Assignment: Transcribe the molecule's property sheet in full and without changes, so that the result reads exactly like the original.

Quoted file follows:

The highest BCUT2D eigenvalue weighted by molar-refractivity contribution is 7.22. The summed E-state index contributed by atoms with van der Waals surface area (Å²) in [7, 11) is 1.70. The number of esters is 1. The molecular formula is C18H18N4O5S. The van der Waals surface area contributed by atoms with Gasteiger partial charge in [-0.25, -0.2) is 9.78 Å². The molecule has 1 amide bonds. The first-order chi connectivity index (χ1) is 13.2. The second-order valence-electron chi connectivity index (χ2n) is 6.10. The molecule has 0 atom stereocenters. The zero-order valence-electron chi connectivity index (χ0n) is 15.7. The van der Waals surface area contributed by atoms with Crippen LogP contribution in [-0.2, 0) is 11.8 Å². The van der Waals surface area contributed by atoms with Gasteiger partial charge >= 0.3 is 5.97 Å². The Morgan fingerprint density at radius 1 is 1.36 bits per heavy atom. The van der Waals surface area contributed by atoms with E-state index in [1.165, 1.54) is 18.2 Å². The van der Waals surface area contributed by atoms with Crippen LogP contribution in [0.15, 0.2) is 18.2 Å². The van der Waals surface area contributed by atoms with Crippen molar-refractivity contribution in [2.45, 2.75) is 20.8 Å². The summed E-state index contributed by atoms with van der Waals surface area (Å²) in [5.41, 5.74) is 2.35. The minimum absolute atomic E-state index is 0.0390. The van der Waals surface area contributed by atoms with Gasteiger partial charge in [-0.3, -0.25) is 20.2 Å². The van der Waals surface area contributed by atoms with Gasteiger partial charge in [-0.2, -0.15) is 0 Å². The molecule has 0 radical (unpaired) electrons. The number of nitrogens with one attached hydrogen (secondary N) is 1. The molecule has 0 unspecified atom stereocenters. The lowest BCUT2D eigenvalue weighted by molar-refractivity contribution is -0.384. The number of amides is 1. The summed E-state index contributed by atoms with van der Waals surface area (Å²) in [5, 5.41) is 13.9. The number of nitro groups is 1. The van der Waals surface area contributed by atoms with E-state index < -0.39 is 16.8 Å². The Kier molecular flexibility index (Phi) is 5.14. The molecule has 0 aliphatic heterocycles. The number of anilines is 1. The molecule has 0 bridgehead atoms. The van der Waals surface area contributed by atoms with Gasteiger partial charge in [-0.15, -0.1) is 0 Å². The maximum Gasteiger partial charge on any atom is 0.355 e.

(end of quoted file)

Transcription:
The highest BCUT2D eigenvalue weighted by molar-refractivity contribution is 7.22. The summed E-state index contributed by atoms with van der Waals surface area (Å²) in [7, 11) is 1.70. The number of esters is 1. The molecular formula is C18H18N4O5S. The van der Waals surface area contributed by atoms with Gasteiger partial charge in [-0.25, -0.2) is 9.78 Å². The molecule has 1 amide bonds. The first-order chi connectivity index (χ1) is 13.2. The second-order valence-electron chi connectivity index (χ2n) is 6.10. The molecule has 0 atom stereocenters. The zero-order valence-electron chi connectivity index (χ0n) is 15.7. The van der Waals surface area contributed by atoms with Crippen LogP contribution in [-0.2, 0) is 11.8 Å². The van der Waals surface area contributed by atoms with Gasteiger partial charge >= 0.3 is 5.97 Å². The Morgan fingerprint density at radius 1 is 1.36 bits per heavy atom. The van der Waals surface area contributed by atoms with E-state index in [1.165, 1.54) is 18.2 Å². The van der Waals surface area contributed by atoms with Crippen LogP contribution in [0.15, 0.2) is 18.2 Å². The van der Waals surface area contributed by atoms with Crippen molar-refractivity contribution in [2.45, 2.75) is 20.8 Å². The summed E-state index contributed by atoms with van der Waals surface area (Å²) in [5.41, 5.74) is 2.35. The minimum absolute atomic E-state index is 0.0390. The van der Waals surface area contributed by atoms with Gasteiger partial charge in [-0.3, -0.25) is 20.2 Å². The van der Waals surface area contributed by atoms with Gasteiger partial charge in [-0.2, -0.15) is 0 Å². The molecule has 0 radical (unpaired) electrons. The number of nitrogens with one attached hydrogen (secondary N) is 1. The molecule has 0 unspecified atom stereocenters. The lowest BCUT2D eigenvalue weighted by molar-refractivity contribution is -0.384. The number of amides is 1. The summed E-state index contributed by atoms with van der Waals surface area (Å²) in [5, 5.41) is 13.9. The number of nitro groups is 1. The van der Waals surface area contributed by atoms with E-state index < -0.39 is 16.8 Å². The Kier molecular flexibility index (Phi) is 5.14. The molecule has 0 aliphatic heterocycles. The number of anilines is 1. The molecule has 0 bridgehead atoms. The van der Waals surface area contributed by atoms with Gasteiger partial charge in [-0.15, -0.1) is 0 Å². The maximum Gasteiger partial charge on any atom is 0.355 e.